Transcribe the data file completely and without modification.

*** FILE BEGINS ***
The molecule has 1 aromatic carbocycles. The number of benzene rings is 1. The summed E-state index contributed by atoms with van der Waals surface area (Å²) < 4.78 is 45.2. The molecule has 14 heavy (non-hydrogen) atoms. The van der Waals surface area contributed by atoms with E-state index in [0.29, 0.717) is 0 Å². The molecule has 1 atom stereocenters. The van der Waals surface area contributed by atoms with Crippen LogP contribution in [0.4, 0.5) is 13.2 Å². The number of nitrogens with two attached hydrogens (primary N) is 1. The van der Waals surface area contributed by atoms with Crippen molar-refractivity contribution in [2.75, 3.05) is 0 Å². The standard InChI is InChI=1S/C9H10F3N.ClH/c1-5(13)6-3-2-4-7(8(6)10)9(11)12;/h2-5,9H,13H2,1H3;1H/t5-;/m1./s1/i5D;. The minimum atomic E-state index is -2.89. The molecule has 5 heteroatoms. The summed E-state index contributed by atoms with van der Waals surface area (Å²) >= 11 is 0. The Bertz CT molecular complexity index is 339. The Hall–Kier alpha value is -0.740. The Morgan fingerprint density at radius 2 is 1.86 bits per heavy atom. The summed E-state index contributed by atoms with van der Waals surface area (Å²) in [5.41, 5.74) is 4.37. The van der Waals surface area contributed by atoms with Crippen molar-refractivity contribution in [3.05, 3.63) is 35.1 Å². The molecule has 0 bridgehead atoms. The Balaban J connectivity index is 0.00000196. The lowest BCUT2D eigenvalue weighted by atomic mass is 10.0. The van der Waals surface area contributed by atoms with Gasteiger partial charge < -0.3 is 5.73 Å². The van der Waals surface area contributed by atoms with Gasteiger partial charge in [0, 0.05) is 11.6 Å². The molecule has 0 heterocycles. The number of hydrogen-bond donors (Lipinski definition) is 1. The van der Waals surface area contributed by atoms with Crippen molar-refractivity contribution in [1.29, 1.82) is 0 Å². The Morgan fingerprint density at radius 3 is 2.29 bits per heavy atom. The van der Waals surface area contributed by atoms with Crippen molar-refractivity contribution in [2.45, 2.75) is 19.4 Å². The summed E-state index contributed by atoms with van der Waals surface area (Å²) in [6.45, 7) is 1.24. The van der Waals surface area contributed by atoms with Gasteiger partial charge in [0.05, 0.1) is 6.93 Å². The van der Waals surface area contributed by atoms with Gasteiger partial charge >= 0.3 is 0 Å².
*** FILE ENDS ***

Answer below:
The molecule has 1 aromatic carbocycles. The number of benzene rings is 1. The summed E-state index contributed by atoms with van der Waals surface area (Å²) < 4.78 is 45.2. The molecule has 14 heavy (non-hydrogen) atoms. The van der Waals surface area contributed by atoms with E-state index in [0.29, 0.717) is 0 Å². The molecule has 1 atom stereocenters. The van der Waals surface area contributed by atoms with Crippen LogP contribution in [0.4, 0.5) is 13.2 Å². The number of nitrogens with two attached hydrogens (primary N) is 1. The van der Waals surface area contributed by atoms with Crippen molar-refractivity contribution in [2.75, 3.05) is 0 Å². The standard InChI is InChI=1S/C9H10F3N.ClH/c1-5(13)6-3-2-4-7(8(6)10)9(11)12;/h2-5,9H,13H2,1H3;1H/t5-;/m1./s1/i5D;. The minimum atomic E-state index is -2.89. The molecule has 5 heteroatoms. The summed E-state index contributed by atoms with van der Waals surface area (Å²) >= 11 is 0. The Bertz CT molecular complexity index is 339. The Hall–Kier alpha value is -0.740. The Morgan fingerprint density at radius 2 is 1.86 bits per heavy atom. The summed E-state index contributed by atoms with van der Waals surface area (Å²) in [5.41, 5.74) is 4.37. The van der Waals surface area contributed by atoms with Crippen molar-refractivity contribution in [3.05, 3.63) is 35.1 Å². The molecule has 0 bridgehead atoms. The Balaban J connectivity index is 0.00000196. The lowest BCUT2D eigenvalue weighted by atomic mass is 10.0. The van der Waals surface area contributed by atoms with Gasteiger partial charge < -0.3 is 5.73 Å². The van der Waals surface area contributed by atoms with Gasteiger partial charge in [0, 0.05) is 11.6 Å². The molecule has 0 heterocycles. The number of hydrogen-bond donors (Lipinski definition) is 1. The van der Waals surface area contributed by atoms with Crippen molar-refractivity contribution in [1.29, 1.82) is 0 Å². The Morgan fingerprint density at radius 3 is 2.29 bits per heavy atom. The van der Waals surface area contributed by atoms with Crippen molar-refractivity contribution in [2.45, 2.75) is 19.4 Å². The summed E-state index contributed by atoms with van der Waals surface area (Å²) in [6.45, 7) is 1.24. The van der Waals surface area contributed by atoms with Gasteiger partial charge in [0.05, 0.1) is 6.93 Å². The van der Waals surface area contributed by atoms with Gasteiger partial charge >= 0.3 is 0 Å².